May 21st, 2006: The Victoria Day long weekend so far has been a kind of a non-event. The nice, warm weather that was forecast didn’t quite make it; yesterday was sunny for the most part, but pretty cool, maxing out about 15°. Today started out dreary, cool, and windy, with a bit of drizzle in the morning. It did clear up in the afternoon but was still windy and cool. There haven’t been many people about, either. We took a drive through Lakeshore Campground yesterday, and there were only ten sites occupied. There were a few in Hilltop, but Cranberry wasn’t open. We saw one canoe go by, trolling with an electric motor, and one power boat pulling a cold-looking man on a tube.
We hear that security was tight at all resorts, with a liquor ban on provincial park campsites. That could have deterred some people from coming to the lake for the weekend. I suspect the weather, and the fact that farmers are scrambling to get their crop in, had more to do with it being quiet than the security, though. We heard a woman state on the radio that she and her family were going to the lake this weekend because she heard security would be tighter.
Our yard sale was pretty slow, naturally, but we got in some nice visiting, sold a little stuff, and had some family out.
We went to Preeceville last Tuesday; the Kelsey Ecological Society hosted a slide show by eminent educator and naturalist Dr. Frank Roy. What a wonderful evening! Theme of the slide show was wildflowers of Arizona - Dr. Roy was there in the spring of 2005, just when the desert burst into bloom, and what a feast! His photography is excellent and while he names the various plants and tells us about them, he doesn’t use technical terms, making his narrative very pleasant and understandable. We were fortunate to see another of his slide shows some years ago, about the Athabaska Sand Dunes. If you ever get a chance to see one of his slide shows, don’t miss it!
We had heard horror stories about Highway #49 from Kelvington to Lintlaw, so we took the grid east from Chicken Little. We didn’t turn south when we should have, and wound up at Rockford, headwaters of the Assiniboine and center of Harold Fenske’s book “Riverlore”. What lovely country! When we get our motor home running, we are going to make a short trip into that country and take a few pictures.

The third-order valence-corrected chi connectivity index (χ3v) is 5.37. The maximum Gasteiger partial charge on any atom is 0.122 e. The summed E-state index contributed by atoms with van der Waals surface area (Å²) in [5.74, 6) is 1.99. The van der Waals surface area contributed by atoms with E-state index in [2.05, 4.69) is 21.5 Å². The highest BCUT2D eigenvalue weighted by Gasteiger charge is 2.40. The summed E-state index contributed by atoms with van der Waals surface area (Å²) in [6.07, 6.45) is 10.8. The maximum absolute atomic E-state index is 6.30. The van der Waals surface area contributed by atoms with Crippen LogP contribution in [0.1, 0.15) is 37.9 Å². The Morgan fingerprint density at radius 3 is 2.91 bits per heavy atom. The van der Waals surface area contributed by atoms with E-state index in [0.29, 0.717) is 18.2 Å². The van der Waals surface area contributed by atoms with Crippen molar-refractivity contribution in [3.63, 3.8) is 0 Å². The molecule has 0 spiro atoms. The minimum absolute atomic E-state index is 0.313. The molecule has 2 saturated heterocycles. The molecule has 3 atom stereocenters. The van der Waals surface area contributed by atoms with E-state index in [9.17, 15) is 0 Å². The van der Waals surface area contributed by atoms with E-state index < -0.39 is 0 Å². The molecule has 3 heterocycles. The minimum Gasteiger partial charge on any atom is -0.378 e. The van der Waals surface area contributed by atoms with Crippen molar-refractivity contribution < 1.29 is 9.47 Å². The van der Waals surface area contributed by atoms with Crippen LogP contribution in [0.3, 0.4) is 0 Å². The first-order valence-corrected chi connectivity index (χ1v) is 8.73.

Coming home, we decided to stay on the highway to see how bad it really was. From Preeceville to Okla, it was quite good. From Okla to Lintlaw there were some rough places; from Lintlaw to Nut Mountain it was terribly chopped up, and not quite as bad from Nut Mountain to Kelvington. They are using little bright red diamond flags to mark the bad spots. If you see a flag, slow down! They ain’t kidding!
Got an e-mail from Tracey Hanley, who worked in the Park Office in the ‘90s – her name was Tracey Chaher then – and she now lives in Ponteix:
“Just thought I would update you on how things are progressing here in the southwest corner of the province.
The farmers are practically done seeding, and are now hoping for a nice rain to get things growing. We didn't have any of the flooding problems that the north had. In fact, things are quite dry, and people have been watering their lawns for at least 2 to 3 weeks.
There is a watering ban in town, allowing each side of town to water on alternate days, with absolutely no watering on Sunday. However, for some reason, the Mayor of the town is the only one to water whenever he so wishes! Must have something to do with his position of power I guess.
Gardens are all planted, and potato plants have broken the soil by a couple inches, as well as onions and garlic.”